In its attempts to widely disperse and advocate the use of electronic prescribing (or more popularly known as e-prescribing), the Centers for Medicare and Medicaid Services (CMS) has begun providing incentive payments of up to 2 percent to eligible physicians and other health care providers using this technology for the year 2009.

According to the Medicare E-prescribing Incentive Program, prescribers using a qualified e-prescribing system began receiving payments from Medicare starting January 1, 2009.  As the years progress, the reward will drop. For 2011, the 2 percent would become 1 percent and further down to 0.5 percent two years later. Eventually, the incentives would be gone by the year 2013 when it is expected that the technology has been completely adapted.

Along with incentives it also provides penalties for those who don’t comply with the electronic system. From this year until 2011, there is no penalty due to the transition period most physicians would be undergoing. However, by 2012, a -1% penalty would be implied to rise further in the subsequent years; -1.5% in 2013; and -2% in 2014 and the following years. This program is a part of the Medicare Improvements for Patients and Providers Act of 2008.

To be considered a “successful e-prescriber” for 2009, eligible professionals should report the e-prescribing quality measure using their Medicare Part B claims for at least 50 percent of applicable cases on the reporting year. An “eligible professional” is someone who is currently using, or has previously used, a qualified e-prescribing system with estimated charges for the e-prescribing measure codes at least 10 percent of their total allowed Part B charges. This program is also applicable for other health related professionals including: physical or occupational therapists, qualified speech-language pathologists, nurse practitioners, physician assistants, clinical nurse specialists, certified registered nurse anesthetists, certified nurse midwifes, clinical social workers, clinical psychologists, registered dietitians, nutrition professionals and qualified audiologists.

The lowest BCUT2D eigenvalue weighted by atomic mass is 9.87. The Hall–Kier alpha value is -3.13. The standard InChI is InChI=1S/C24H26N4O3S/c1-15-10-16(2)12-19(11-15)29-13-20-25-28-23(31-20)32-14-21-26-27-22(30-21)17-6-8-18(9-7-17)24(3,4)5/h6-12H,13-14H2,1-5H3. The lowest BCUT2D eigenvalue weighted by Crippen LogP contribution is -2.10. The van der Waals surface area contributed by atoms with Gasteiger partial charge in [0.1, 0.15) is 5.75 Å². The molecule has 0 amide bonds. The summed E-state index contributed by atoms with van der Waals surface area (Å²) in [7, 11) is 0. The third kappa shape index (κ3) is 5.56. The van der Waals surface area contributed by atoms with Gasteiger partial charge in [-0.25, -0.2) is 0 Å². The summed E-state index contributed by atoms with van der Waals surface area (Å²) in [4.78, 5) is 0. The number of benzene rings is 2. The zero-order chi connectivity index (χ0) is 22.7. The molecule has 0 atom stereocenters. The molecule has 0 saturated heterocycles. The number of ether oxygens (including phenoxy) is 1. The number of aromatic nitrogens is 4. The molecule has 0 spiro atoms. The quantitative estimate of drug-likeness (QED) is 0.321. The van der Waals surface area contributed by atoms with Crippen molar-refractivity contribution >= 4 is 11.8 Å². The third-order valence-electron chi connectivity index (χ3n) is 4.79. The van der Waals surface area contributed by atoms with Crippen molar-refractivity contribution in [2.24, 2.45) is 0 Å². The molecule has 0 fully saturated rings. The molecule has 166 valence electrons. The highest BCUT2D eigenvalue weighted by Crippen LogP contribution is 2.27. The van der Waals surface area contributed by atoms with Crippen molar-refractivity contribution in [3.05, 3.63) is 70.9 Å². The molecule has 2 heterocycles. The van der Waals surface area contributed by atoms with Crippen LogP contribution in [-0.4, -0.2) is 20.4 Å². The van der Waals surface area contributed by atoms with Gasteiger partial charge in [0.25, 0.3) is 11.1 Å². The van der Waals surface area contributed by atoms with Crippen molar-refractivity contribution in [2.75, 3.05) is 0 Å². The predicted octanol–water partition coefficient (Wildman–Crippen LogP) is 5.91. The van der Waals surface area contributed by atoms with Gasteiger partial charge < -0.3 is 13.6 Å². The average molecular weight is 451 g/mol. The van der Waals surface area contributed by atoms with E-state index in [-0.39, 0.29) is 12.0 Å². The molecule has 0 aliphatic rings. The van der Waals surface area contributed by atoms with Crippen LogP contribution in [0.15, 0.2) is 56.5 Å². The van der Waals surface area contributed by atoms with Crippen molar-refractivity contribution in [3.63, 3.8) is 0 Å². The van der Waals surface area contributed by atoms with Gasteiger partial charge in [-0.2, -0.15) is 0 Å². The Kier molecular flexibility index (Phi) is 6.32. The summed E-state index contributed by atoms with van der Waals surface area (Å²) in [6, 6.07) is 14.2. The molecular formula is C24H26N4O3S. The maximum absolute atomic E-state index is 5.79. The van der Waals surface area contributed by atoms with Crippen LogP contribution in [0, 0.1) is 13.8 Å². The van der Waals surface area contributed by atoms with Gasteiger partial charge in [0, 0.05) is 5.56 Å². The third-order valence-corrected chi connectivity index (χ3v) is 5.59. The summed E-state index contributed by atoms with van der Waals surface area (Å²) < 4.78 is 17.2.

An e-prescribing system is determined to be qualified if it is capable of performing certain unique tasks. First, it should generate a complete active medication list incorporating electronic data from applicable pharmacies. Second, it should allow options to easily select medication, print prescriptions, transmit prescriptions electronically, and conduct all alerts. Also, aside from commonly used medications available in pharmacies, it must provide information on therapeutically approved alternatives at a lower cost. Lastly, it should provide data on formulary or tiered formulary medications, eligibility of patients to the medications, and authorization requirements from the patient’s drug plan received electronically.

The U.S. Department of Health and Human Services still keeps in mind the load it will be to professionals and states that an exemption from the reduction in payment is possible if it is determined that compliance to the requirements of being a successful prescriber would result in hardship. Dr. David Brailer, chairman of Health Evolution Partners and former National Coordinator for Health Information Technology, points out that cost is a great barrier prohibiting most physicians to adapt the new electronic health systems. He states, “The incentives will turn that business case around. My expectation is that the payments will be in excess of what we anticipate physicians’ costs to be.”